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Federer a coup for Brisbane

Before Roger Federer hit his first match ball on Pat Rafter Arena this week, he had cuddled koalas, posed at scenic Kangaroo Point, joined Rod Laver as the special guest at an intimate $1000-a-plate dinner, met a starstruck Sally Pearson and her fellow Olympic gold medallists Libby Trickett and Natalie Cook, and pretty much charmed everyone in sight.
Nanjing Night Net

The Federer Show. Brisbane’s debut episode.

”The hurdler in particular, I think she was very excited meeting me,” said the 17-time grand slam champion in that way that can sound so arrogant but is usually just, well, actually how it is.

And Pearson, certainly, has been in good company. However much it cost to help lure Federer to Brisbane for the first time since he was a 14-year-old on a family holiday, it was money well spent.

”Roger transcends tennis. He’s a global brand and he’s the most popular player of all time,” says Brisbane tournament director Cameron Pearson.

”The anecdotal evidence that we’ve seen, and the feedback that we’ve been given, is that so many people that haven’t been interested in the sport are now interested in the sport and are coming to the event and want to pick up racquets. It’s quite incredible really.”

After a first-round bye, the top-seeded world No.6 played his opening singles match against Finn Jarkko Nieminen on Wednesday night, but the value-adding doubles idea was his own, and Wimbledon marathon man Nicolas Mahut the lucky invitee after a quick ringaround on arrival.

The fact that the pair beat top seeds Jean-Julien Rojer and Horia Tecau in Tuesday’s opening round was a bonus, and not just for a veteran thirsty for early-season matchplay. ”He [Federer] said, ‘Do you mind if I play doubles’? I was, ‘You can do anything you want’. Do I mind?” laughs Pearson (not the hurdler).

”He just wants to play a lot of matches here in Australia and the weather has been very kind to us, so he’s getting out and getting acclimatised.

”The reality is he needs to play matches, he needs to play somewhere, and he wanted to play somewhere new and maybe somewhere that’s a little bit warmer [than the Middle East in January], and I guess Brisbane provides that for him.”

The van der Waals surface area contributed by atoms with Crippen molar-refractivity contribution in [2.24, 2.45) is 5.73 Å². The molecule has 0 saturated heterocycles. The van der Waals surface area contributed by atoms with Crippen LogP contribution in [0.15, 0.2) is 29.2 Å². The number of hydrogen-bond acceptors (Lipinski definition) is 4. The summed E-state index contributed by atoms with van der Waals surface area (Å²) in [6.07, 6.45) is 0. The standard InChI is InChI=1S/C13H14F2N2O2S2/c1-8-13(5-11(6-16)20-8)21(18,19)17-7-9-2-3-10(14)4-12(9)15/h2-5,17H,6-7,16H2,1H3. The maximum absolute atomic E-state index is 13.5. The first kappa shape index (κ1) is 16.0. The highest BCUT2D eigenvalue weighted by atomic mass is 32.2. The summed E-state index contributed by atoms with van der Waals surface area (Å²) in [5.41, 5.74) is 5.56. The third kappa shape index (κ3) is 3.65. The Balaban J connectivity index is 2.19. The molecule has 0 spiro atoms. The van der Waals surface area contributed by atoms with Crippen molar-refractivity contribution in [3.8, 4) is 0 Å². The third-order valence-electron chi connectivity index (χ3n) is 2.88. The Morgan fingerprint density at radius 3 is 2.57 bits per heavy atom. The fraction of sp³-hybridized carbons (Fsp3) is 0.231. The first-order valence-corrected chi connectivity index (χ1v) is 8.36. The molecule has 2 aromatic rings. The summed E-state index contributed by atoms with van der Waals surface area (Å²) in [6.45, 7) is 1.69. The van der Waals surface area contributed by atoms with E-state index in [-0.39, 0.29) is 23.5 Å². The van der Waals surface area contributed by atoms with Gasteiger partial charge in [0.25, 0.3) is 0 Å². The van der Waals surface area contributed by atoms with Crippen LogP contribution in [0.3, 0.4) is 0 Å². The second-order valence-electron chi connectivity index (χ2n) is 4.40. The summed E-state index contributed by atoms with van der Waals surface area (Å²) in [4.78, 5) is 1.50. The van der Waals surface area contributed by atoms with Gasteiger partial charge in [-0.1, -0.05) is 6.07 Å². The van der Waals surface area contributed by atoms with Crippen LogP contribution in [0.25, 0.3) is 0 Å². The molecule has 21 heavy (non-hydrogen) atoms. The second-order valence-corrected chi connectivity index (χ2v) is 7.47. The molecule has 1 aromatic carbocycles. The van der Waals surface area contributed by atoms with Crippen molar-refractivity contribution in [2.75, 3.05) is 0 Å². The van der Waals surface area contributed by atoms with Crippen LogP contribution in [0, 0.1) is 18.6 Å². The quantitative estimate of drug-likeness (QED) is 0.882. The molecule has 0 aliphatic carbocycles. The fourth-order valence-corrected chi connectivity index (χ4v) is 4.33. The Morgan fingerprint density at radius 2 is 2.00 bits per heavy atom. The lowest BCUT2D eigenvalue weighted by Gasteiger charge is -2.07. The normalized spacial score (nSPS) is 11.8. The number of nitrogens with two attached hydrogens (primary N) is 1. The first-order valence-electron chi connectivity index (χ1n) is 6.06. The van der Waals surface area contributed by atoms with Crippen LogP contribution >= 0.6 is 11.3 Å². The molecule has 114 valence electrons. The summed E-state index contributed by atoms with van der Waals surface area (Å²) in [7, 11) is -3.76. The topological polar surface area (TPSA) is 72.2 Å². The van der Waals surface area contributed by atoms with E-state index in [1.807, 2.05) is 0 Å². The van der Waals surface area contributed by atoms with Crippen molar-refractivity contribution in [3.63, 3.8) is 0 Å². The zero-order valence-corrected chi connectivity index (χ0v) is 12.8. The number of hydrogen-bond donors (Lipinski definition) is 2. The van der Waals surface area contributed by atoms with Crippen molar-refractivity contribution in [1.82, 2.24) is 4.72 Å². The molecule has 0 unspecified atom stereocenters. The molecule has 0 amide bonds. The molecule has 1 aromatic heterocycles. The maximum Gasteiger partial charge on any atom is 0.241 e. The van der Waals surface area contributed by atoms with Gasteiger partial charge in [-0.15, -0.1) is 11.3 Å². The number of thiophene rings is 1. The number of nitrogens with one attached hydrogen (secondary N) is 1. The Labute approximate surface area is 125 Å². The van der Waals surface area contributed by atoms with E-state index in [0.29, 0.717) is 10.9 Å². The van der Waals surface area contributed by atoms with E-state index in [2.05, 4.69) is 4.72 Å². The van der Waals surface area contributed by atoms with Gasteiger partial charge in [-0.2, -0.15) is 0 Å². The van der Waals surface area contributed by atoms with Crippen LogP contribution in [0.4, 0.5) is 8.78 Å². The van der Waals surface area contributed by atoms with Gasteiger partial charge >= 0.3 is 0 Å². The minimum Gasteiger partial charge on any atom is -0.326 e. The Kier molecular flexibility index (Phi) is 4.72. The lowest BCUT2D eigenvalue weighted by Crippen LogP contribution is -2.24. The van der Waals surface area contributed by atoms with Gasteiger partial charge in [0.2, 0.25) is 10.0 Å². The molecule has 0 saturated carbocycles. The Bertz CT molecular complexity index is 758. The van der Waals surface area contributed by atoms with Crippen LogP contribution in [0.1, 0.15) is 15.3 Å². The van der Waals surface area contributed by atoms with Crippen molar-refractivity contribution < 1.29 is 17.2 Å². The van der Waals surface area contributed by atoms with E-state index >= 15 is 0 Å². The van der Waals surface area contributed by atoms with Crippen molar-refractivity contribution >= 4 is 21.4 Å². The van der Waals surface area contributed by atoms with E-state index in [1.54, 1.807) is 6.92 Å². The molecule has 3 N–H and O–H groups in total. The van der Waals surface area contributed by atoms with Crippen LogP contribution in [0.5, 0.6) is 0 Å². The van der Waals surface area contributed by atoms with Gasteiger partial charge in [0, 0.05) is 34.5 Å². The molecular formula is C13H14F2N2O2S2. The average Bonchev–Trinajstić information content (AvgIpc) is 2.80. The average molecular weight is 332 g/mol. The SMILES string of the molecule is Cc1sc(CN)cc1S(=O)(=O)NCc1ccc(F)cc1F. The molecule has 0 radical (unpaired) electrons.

All of which represents the culmination of a determined recruiting drive that began in March 2011, and ended when the man who has spent more weeks at No.1 than any other landed safely – and, apparently, looking and acting as if he had disembarked from a five-minute limo ride rather than a long-haul flight from Dubai – on Saturday with pregnant wife Mirka and twins Charlene and Myla among a relatively modest entourage.

Federer, 32, had played in every Australian tournament besides this one during his career, and Pearson’s persistent negotiations with Federer’s long-time agent, Tony Godsick, finally paid off in June. It is a complex, expensive deal that is speculated to be worth close to the million dollars that the Swiss has reportedly been paid to play in Doha in past seasons.

No one is talking numbers, though, preferring to make this all about the legend who came to town, showed all the grace, warmth and class expected of the sport’s greatest ambassador, stroked a few co-operative marsupials, sold a lot of tickets, and is now into the business of hitting as many balls as he can manage before the year’s first grand slam starts on Monday week in Melbourne.

”Roger hasn’t played much in Australia outside of Melbourne in the last 10 years, so this is very rare,” says Pearson, quietly hoping that the first visit is not the last.

”So many people have said to me, ‘we want to see Roger Federer play before we see the back of him’, I guess. Hopefully that’s not for a few years and this is one of those opportunities.”

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